Annex B is commonly used in live and streaming formats such as transport streams, over the air broadcasts, and DVDs. In these formats it is common to repeat the SPS and PPS periodically, usually preceding every IDR thus creating a random access point for the decoder. This enables the ability to join a stream already in progress.


2. AVCC

The other common method of storing an H.264 stream is the AVCC format. In this format, each NALU is preceded with its length (in big endian format). This method is easier to parse, but you lose the byte alignment features of Annex B. Just to complicate things, the length may be encoded using 1, 2 or 4 bytes. This value is stored in a header object. This header is often called ‘extradata’ or ‘sequence header’. Its basic format is as follows:

bits    
8   version ( always 0x01 )
8   avc profile ( sps[0][1] )
8   avc compatibility ( sps[0][2] )
8   avc level ( sps[0][3] )
6   reserved ( all bits on )
2   NALULengthSizeMinusOne
3   reserved ( all bits on )
5   number of SPS NALUs (usually 1)
repeated once per SPS:
  16     SPS size
  variable   SPS NALU data
8   number of PPS NALUs (usually 1)
repeated once per PPS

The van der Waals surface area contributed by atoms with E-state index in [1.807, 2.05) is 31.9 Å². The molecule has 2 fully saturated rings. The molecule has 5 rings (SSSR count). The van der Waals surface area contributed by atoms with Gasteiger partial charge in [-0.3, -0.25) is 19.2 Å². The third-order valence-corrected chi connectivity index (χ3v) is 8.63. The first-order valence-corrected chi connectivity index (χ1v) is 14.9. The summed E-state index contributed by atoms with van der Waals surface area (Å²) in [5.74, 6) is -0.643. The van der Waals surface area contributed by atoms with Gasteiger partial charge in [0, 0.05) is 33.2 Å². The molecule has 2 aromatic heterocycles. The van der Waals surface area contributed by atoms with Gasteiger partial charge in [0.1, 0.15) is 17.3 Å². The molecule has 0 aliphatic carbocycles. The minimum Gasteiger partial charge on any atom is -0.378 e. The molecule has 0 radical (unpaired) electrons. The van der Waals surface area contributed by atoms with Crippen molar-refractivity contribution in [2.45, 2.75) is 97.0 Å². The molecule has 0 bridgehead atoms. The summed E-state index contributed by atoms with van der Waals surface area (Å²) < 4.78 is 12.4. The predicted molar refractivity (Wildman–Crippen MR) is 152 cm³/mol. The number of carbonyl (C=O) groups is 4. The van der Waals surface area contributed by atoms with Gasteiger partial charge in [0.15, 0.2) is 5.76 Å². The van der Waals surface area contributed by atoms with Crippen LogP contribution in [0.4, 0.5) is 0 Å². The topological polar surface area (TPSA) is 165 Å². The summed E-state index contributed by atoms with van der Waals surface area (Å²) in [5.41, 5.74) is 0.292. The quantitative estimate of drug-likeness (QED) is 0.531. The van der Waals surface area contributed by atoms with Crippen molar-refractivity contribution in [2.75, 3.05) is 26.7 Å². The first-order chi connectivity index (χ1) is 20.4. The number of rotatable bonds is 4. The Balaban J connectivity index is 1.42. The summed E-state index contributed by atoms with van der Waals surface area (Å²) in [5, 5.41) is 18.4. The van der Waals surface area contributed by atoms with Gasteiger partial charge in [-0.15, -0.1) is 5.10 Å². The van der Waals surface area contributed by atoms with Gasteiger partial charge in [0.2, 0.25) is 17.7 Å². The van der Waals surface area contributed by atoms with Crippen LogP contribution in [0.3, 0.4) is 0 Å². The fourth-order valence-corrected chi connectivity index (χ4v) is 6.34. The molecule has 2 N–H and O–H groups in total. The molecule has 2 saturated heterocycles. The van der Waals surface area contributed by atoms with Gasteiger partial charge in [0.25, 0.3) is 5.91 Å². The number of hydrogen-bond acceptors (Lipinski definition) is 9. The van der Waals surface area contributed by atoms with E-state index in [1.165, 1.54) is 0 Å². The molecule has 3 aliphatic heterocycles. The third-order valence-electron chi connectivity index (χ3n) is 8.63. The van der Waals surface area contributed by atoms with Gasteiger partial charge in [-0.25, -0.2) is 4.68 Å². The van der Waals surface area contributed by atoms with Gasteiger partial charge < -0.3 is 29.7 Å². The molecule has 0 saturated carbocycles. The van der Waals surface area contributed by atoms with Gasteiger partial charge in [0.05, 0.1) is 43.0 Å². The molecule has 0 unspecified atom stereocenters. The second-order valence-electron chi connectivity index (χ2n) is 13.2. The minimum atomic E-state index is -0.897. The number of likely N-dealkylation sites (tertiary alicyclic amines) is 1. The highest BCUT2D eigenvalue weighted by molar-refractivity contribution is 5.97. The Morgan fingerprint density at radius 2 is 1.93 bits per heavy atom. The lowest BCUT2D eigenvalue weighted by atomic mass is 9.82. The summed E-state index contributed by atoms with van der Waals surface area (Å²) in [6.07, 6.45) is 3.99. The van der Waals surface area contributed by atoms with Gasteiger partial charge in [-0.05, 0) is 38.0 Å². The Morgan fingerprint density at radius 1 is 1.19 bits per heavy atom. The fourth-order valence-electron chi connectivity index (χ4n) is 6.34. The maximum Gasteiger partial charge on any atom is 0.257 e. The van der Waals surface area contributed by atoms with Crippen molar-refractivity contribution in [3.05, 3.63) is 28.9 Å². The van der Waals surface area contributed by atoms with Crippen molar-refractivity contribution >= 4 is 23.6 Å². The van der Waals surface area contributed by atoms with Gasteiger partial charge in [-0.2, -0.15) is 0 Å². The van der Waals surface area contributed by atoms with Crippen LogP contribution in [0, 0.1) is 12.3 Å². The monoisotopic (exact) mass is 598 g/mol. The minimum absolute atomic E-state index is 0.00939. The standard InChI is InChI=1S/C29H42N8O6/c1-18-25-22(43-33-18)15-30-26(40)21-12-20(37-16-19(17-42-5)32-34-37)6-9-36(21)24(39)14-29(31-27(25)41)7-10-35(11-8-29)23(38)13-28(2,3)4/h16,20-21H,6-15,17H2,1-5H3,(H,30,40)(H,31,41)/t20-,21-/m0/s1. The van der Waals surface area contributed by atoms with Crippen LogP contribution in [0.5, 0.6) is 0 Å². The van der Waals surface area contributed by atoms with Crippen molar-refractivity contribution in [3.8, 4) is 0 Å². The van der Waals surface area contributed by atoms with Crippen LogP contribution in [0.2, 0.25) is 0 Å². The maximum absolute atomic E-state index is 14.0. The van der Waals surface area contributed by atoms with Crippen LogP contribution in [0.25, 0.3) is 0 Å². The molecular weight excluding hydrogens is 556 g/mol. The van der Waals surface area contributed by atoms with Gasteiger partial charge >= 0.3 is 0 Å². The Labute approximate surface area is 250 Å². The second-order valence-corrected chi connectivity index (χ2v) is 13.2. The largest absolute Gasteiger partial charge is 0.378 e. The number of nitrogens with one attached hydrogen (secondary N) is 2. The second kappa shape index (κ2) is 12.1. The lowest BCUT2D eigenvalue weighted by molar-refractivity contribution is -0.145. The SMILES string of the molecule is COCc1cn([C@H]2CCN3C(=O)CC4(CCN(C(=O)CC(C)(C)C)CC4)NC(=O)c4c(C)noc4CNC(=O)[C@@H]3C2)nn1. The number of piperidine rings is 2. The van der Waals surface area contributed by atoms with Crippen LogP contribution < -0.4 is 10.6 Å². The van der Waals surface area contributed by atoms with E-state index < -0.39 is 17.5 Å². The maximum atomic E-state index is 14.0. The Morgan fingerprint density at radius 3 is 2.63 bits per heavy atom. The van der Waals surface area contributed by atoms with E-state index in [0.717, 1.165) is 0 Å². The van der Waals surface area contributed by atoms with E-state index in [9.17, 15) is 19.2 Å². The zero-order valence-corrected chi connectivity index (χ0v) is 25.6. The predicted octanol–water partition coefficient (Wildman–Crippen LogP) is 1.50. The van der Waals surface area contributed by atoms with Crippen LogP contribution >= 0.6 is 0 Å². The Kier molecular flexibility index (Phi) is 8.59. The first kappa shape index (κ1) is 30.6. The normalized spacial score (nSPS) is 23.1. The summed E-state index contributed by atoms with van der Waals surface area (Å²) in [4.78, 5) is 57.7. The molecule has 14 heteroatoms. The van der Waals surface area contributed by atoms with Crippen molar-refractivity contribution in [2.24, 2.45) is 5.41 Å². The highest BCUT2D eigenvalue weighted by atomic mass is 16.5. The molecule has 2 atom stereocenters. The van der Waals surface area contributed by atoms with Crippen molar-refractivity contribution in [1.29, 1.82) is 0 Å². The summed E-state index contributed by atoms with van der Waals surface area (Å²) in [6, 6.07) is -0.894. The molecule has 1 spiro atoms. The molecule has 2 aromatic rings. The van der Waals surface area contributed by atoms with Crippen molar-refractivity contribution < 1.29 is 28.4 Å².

16    PPS size
  variable PPS NALU data

Using the same example above, the AVCC extradata will look like this:

0x0000 | 01 64 00 0A FF E1 00 19 67 64 00 0A AC 72 84 44
0x0010 | 26 84 00 00 03 00 04 00 00 03 00 CA 3C 48 96 11
0x0020 | 80 01 00 07 68 E8 43 8F 13 21 30

You will notice SPS and PPS is now stored out of band. That is, separate from the elementary stream data. Storage and transmission of this data is the job of the file container, and beyond the scope of this document. Notice that even though we are not using start codes, emulation prevention bytes are still inserted.

Additionally, there is a new variable called NALULengthSizeMinusOne. This confusingly named variable tells us how many bytes to use to store the length of each NALU. So, if NALULengthSizeMinusOne is set to 0, then each NALU is preceded with a single byte indicating its length. Using a single byte to store the size, the max size of a NALU is 255 bytes. That is obviously pretty small. Way too small for an entire key frame. Using 2 bytes gives us 64k per NALU. It would work in our example, but is still a pretty low limit. 3 bytes would be perfect, but for some reason is not universally supported. Therefore, 4 bytes is by far the most common, and it is what we used here: